About 6 years ago, I was a very yound soldier, serving as a warden at Prison 6, Company C. For those of you who aren't familiar with the inner details of Israel's prisons, Prison 6 is a military prison for IDF soldiers. Reasons for getting to prison range from showing up with unshined boots to drug use to selling arms. Company C was where the more dangerous inmates where held. I didn't get the people who forgot to shine their shoes, I got the drug dealers and stollen arms sellers.
Anyway, back to the story, I was (and am) a geek, probably a nice person, being thrown into that situation was very low on my "Things To Do" list. Nevertheless, the IDF, in his great wisdom, has decided to put me there, so I had to go. (Later, I was in a position when I had to make the same decision, that wisdom turned out to be purely arbitrary).
About three weeks after I arrived at the prison, I was at my Sergeant's office, and he was busy flirting with the nurse that came to check on the inmates. It was about noon, which meant that it was time for the noon Count. Life in prison mostly revolve around those Counts, and they are held as sacred. I already had most of the inmates lined up outside the office, just waiting for the Sergeant to come out and count them.
As I said, he was busy flirting, and didn't feel like doing it right then. So he told me to go out and keep them busy for a while. Keep in mind what the population was, and that I was just finished the introduction part, I had no idea what to do, and I told him so.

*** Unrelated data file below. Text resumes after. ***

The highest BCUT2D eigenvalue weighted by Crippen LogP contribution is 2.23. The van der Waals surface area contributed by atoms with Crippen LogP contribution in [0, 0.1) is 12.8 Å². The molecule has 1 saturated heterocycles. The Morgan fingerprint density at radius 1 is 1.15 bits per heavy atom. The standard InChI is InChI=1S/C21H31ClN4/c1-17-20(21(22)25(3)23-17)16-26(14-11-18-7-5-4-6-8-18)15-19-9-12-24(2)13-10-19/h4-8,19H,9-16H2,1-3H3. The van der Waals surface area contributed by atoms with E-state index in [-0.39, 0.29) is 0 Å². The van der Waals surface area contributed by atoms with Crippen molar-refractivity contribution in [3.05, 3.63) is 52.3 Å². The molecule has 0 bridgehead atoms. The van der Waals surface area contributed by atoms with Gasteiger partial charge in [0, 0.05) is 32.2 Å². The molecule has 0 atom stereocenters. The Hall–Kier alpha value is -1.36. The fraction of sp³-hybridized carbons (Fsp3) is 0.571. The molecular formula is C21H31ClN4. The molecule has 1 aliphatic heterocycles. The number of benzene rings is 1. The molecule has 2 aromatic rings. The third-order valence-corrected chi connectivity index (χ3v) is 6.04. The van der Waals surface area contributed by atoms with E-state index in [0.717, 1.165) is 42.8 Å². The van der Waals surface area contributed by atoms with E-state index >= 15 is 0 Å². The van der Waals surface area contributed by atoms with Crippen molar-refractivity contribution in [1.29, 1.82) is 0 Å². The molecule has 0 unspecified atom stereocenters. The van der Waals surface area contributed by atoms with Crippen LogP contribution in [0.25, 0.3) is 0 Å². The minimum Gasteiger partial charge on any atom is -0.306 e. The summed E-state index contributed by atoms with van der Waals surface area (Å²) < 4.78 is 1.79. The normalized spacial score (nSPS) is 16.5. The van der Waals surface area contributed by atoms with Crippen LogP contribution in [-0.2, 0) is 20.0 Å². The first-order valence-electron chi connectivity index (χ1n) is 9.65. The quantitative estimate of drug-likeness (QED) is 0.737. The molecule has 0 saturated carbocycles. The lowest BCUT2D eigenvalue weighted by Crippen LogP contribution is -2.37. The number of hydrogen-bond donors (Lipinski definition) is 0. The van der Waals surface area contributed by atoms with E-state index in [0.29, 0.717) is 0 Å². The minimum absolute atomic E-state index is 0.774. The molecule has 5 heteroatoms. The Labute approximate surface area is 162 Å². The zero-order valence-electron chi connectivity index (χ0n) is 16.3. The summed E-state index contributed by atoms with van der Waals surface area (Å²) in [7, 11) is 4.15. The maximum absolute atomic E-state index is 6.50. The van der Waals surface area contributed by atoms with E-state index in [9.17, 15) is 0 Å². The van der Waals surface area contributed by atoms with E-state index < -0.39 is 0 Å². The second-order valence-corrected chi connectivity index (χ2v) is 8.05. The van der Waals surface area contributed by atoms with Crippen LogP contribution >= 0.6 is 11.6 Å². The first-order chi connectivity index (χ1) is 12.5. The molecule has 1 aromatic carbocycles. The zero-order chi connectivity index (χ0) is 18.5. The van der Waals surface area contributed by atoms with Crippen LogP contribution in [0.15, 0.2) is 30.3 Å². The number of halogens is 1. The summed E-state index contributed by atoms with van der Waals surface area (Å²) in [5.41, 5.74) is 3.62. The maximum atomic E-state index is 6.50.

"Oren, my boy," he told me, "you are going to go out there, stand in front of the company, and talk for the next fifteen minutes. They are going to listen to you, and in 12:17, I am going to count them, am I clear?" I protested that I had no idea what to talk about, and couldn't do it anyway.
"Oren," he said in a much milder voice, "perhaps I wasn't clear, you are going to go out there, and you are going to talk to them, talk to them about socks, if you like. If you don't like it, be kind and take your place at cell 6".
I went out there, and talked for fifteen minutes, and to this day I have no idea about what, although I suspect that socks has been the topic under discussion at least part of the time. I never had any problem with speaking in public since and I admire this Sergeant to this day, very much so, and not only because of that.
DevTeach is in a few days, and I find myself missing my Sergeant again. I know the material, and I am not so much afraid about giving a talk in English, it is the ability to make it interesting that worries me. *Sigh*, I will go practice it some more now...